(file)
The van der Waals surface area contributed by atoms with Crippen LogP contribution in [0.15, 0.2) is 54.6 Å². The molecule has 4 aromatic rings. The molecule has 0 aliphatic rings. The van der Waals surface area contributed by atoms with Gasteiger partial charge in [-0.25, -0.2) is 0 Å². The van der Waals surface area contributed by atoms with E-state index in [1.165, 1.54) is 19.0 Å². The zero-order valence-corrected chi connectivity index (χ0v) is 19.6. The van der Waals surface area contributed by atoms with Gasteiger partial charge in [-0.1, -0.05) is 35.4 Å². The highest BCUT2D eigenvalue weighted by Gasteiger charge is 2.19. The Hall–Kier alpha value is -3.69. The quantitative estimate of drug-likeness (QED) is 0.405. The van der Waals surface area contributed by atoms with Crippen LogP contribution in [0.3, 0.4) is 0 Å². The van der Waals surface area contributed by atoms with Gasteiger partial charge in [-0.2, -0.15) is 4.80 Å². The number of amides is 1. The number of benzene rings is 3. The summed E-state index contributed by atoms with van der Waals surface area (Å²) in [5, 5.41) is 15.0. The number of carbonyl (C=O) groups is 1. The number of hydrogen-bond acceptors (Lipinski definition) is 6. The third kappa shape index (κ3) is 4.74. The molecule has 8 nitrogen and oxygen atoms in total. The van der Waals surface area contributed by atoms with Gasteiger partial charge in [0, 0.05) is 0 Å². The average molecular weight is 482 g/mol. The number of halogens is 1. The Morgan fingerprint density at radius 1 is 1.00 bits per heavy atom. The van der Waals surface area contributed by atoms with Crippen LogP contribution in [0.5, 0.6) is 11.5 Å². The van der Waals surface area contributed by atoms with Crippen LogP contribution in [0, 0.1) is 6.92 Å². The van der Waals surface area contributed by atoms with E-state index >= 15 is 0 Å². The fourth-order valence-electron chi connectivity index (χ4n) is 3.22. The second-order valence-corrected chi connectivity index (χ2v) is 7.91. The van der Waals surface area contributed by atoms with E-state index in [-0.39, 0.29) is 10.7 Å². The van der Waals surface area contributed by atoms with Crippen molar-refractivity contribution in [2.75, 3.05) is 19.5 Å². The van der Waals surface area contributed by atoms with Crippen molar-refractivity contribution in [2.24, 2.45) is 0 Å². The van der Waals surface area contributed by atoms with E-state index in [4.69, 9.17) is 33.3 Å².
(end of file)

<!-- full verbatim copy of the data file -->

The van der Waals surface area contributed by atoms with Crippen LogP contribution in [0.15, 0.2) is 54.6 Å². The molecule has 4 aromatic rings. The molecule has 0 aliphatic rings. The van der Waals surface area contributed by atoms with Gasteiger partial charge in [-0.25, -0.2) is 0 Å². The van der Waals surface area contributed by atoms with E-state index in [1.165, 1.54) is 19.0 Å². The zero-order valence-corrected chi connectivity index (χ0v) is 19.6. The van der Waals surface area contributed by atoms with Gasteiger partial charge in [-0.1, -0.05) is 35.4 Å². The highest BCUT2D eigenvalue weighted by Gasteiger charge is 2.19. The Hall–Kier alpha value is -3.69. The quantitative estimate of drug-likeness (QED) is 0.405. The van der Waals surface area contributed by atoms with Crippen LogP contribution in [0.3, 0.4) is 0 Å². The van der Waals surface area contributed by atoms with Gasteiger partial charge in [-0.2, -0.15) is 4.80 Å². The number of amides is 1. The number of benzene rings is 3. The summed E-state index contributed by atoms with van der Waals surface area (Å²) in [5, 5.41) is 15.0. The number of carbonyl (C=O) groups is 1. The number of hydrogen-bond acceptors (Lipinski definition) is 6. The third kappa shape index (κ3) is 4.74. The molecule has 8 nitrogen and oxygen atoms in total. The van der Waals surface area contributed by atoms with Gasteiger partial charge in [0, 0.05) is 0 Å². The average molecular weight is 482 g/mol. The number of halogens is 1. The Morgan fingerprint density at radius 1 is 1.00 bits per heavy atom. The van der Waals surface area contributed by atoms with Crippen LogP contribution in [0.5, 0.6) is 11.5 Å². The van der Waals surface area contributed by atoms with Crippen LogP contribution in [0, 0.1) is 6.92 Å². The van der Waals surface area contributed by atoms with E-state index >= 15 is 0 Å². The fourth-order valence-electron chi connectivity index (χ4n) is 3.22. The second-order valence-corrected chi connectivity index (χ2v) is 7.91. The van der Waals surface area contributed by atoms with E-state index in [-0.39, 0.29) is 10.7 Å². The van der Waals surface area contributed by atoms with Crippen molar-refractivity contribution in [2.75, 3.05) is 19.5 Å². The van der Waals surface area contributed by atoms with Crippen molar-refractivity contribution in [2.24, 2.45) is 0 Å². The van der Waals surface area contributed by atoms with E-state index in [4.69, 9.17) is 33.3 Å².